When the system was asked to perform the task under these constraints, it used some of the same tricks used by real human brains to solve the task. For example, to get around the constraints, the artificial systems started to develop hubs – highly connected nodes that act as conduits for passing information across the network.

More surprising, however, was that the response profiles of individual nodes themselves began to change: in other words, rather than having a system where each node codes for one particular property of the maze task, like the goal location or the next choice, nodes developed a flexible coding scheme. This means that at different moments in time nodes might be firing for a mix of the properties of the maze. For instance, the same node might be able to encode multiple locations of a maze, rather than needing specialised nodes for encoding specific locations. This is another feature seen in the brains of complex organisms.

 

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Co-author Professor Duncan Astle, from Cambridge’s Department of Psychiatry, said: “This simple constraint – it’s harder to wire nodes that are far apart – forces artificial systems to produce some quite complicated characteristics. Interestingly, they are characteristics shared by biological systems like the human brain. I think that tells us something fundamental about why our brains are organised the way they are.”

The team are hopeful that their AI system could begin to shed light on how these constraints, shape differences between people’s brains, and contribute to differences seen in those that experience cognitive or mental health difficulties.

Co-author Professor John Duncan from the MRC CBU said: “These synthetic brains give us a way to understand the rich and bewildering data we see when the activity of real neurons is recorded in real brains.”

Achterberg added: “Synthetic ‘brains’ allow us to ask questions that it would be impossible to look at in an actual biological system. We can train the system to perform tasks and then play around experimentally with the constraints we impose, to see if it begins to look more like the brains of particular individuals.”

The findings are likely to be of interest to the AI community, too, where they could allow for the development of more efficient systems, particularly in situations where there are likely to be physical constraints.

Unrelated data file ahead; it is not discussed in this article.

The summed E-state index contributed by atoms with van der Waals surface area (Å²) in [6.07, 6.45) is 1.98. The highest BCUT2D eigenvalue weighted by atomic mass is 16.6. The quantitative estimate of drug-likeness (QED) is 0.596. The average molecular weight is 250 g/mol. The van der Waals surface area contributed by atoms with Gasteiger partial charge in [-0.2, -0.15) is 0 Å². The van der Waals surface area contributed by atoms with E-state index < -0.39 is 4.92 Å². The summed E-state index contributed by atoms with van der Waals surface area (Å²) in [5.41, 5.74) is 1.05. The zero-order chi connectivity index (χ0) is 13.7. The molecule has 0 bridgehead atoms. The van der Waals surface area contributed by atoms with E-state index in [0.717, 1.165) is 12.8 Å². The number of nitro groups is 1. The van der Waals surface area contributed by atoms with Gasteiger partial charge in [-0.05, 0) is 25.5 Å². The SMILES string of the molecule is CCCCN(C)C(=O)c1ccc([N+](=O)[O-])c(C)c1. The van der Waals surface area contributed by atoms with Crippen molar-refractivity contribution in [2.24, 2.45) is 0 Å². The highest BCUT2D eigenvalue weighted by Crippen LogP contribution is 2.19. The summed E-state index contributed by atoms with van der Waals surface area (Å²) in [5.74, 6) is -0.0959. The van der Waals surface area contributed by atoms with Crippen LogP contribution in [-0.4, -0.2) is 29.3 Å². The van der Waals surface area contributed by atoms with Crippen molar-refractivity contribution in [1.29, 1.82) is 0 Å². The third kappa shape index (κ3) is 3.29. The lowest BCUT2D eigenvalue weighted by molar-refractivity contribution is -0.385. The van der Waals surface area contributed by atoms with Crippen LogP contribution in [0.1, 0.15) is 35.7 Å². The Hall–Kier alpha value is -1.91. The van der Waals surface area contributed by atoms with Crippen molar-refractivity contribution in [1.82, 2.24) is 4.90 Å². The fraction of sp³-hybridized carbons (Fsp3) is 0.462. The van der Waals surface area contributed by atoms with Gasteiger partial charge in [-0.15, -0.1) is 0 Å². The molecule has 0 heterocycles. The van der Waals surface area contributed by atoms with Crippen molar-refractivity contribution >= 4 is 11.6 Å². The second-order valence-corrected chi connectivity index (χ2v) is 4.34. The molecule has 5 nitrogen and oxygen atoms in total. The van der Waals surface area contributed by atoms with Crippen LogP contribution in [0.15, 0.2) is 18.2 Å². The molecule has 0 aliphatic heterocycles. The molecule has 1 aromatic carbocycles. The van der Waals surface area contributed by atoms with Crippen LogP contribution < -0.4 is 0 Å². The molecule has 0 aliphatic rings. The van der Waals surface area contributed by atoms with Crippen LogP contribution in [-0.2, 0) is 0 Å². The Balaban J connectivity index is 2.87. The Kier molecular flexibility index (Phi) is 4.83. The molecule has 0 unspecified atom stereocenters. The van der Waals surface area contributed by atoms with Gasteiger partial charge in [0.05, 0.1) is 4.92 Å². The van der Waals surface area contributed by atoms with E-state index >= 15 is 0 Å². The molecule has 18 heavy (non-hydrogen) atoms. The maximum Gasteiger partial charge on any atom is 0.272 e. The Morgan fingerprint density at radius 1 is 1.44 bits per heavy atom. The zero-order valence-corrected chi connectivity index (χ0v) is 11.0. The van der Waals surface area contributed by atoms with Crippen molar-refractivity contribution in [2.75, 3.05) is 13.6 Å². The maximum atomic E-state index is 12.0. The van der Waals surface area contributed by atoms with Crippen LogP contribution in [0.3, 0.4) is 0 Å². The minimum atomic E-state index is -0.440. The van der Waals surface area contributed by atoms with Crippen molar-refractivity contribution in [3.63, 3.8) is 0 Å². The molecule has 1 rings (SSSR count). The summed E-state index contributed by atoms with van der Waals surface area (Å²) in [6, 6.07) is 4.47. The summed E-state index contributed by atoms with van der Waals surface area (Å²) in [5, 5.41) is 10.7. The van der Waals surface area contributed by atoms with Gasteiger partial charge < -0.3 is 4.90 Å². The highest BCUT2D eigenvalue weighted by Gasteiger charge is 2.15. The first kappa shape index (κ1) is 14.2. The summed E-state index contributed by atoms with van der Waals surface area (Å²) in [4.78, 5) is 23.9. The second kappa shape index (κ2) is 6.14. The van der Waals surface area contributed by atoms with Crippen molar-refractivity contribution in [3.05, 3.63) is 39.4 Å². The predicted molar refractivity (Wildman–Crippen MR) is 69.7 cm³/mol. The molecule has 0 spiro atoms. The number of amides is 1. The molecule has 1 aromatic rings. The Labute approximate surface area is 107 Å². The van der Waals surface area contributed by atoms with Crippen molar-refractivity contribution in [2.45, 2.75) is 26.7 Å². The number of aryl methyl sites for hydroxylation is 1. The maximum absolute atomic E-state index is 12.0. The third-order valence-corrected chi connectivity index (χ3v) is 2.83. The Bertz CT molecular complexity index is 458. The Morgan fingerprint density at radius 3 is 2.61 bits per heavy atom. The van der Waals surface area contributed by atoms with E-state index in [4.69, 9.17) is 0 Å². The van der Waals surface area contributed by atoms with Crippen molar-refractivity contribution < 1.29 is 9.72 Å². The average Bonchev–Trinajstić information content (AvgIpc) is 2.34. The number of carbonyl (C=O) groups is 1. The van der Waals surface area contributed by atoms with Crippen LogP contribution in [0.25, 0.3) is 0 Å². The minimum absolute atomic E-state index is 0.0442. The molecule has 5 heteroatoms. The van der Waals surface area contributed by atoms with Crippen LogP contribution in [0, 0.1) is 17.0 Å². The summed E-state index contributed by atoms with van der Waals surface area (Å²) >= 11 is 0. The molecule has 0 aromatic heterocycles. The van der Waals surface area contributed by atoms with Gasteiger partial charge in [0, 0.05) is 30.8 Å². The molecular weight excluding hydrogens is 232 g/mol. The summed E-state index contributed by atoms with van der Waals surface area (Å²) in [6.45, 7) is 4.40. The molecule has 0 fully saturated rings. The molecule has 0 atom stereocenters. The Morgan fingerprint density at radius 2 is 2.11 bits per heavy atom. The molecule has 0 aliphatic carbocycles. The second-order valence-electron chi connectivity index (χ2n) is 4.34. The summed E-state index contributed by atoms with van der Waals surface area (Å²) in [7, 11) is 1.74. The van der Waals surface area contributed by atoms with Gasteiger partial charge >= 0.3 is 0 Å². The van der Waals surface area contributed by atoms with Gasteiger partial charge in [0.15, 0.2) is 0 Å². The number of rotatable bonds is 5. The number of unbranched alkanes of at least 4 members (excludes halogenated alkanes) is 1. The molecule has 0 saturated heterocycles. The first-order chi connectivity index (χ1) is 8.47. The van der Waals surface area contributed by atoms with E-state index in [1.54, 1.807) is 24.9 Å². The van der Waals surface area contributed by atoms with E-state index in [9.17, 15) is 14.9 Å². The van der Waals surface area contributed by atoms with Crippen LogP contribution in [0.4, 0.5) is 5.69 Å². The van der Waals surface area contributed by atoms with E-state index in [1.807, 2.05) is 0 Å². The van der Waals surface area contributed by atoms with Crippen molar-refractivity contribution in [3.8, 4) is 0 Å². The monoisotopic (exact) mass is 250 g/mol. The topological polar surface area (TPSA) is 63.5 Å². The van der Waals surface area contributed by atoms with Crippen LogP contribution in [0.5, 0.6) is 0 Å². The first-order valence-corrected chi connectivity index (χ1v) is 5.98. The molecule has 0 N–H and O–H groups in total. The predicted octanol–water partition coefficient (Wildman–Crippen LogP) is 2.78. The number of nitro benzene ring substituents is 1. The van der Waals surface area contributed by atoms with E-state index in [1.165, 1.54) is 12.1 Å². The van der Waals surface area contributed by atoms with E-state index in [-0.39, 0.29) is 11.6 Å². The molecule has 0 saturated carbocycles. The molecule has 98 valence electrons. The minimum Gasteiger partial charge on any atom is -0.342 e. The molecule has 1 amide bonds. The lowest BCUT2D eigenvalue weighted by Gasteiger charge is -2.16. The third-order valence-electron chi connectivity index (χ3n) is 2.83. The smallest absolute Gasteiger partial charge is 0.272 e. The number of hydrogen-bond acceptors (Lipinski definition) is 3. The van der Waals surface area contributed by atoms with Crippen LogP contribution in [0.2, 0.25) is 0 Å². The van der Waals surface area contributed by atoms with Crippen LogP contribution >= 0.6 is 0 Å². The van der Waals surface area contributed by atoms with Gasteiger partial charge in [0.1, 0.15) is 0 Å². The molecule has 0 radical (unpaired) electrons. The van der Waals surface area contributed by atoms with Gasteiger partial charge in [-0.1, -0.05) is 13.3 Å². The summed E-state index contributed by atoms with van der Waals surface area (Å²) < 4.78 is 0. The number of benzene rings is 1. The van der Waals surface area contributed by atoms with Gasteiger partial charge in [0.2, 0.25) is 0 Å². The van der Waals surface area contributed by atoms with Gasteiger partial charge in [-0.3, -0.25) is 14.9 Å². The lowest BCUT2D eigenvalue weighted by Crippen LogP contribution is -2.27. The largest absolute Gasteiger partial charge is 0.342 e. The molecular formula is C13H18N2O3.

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Dr Akarca said: “AI researchers are constantly trying to work out how to make complex, neural systems that can encode and perform in a flexible way that is efficient – hence the development of so called Shallow Neural Networks. To achieve this, we think that neuroscience will give us a lot of inspiration. For example, the overall ‘wiring cost’ of the system we’ve created is much lower than you would find in a typical AI system.”

Many modern AI solutions involve using architectures that only superficially resemble a brain. The researchers say their works shows that the type of problem the AI is solving will influence which architecture is the most powerful to use.

Achterberg said: “If you want to build an artificially-intelligent system that solves similar problems to humans, then ultimately the system will end up looking much closer to an actual brain than systems running on large compute cluster that specialise in very different tasks to those carried out by humans. The architecture and structure we see in our artificial ‘brain’ is there because it is beneficial for handling the specific brain-like challenges it faces.”

This means that robots that have to process a large amount of constantly changing information with finite energetic resources could benefit from having brain structures not dissimilar to ours.

 

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Achterberg added: “Brains of robots that are deployed in the real physical world are probably going to look more like our brains because they might face the same challenges as us. They need to constantly process new information coming in through their sensors while controlling their bodies to move through space towards a goal. Many systems will need to run all their computations with a limited supply of electric energy and so, to balance these energetic constraints with the amount of information it needs to process, it will probably need a brain structure similar to ours.”

The research was funded by the Medical Research Council, Gates Cambridge, the James S McDonnell Foundation, Templeton World Charity Foundation and Google DeepMind.

Reference
Achterberg, J & Akarca, D et al. Spatially embedded recurrent neural networks reveal widespread links between structural and functional neuroscience findings. Nature Machine Intelligence; 20 Nov 2023; DOI: 10.1038/s42256-023-00748-9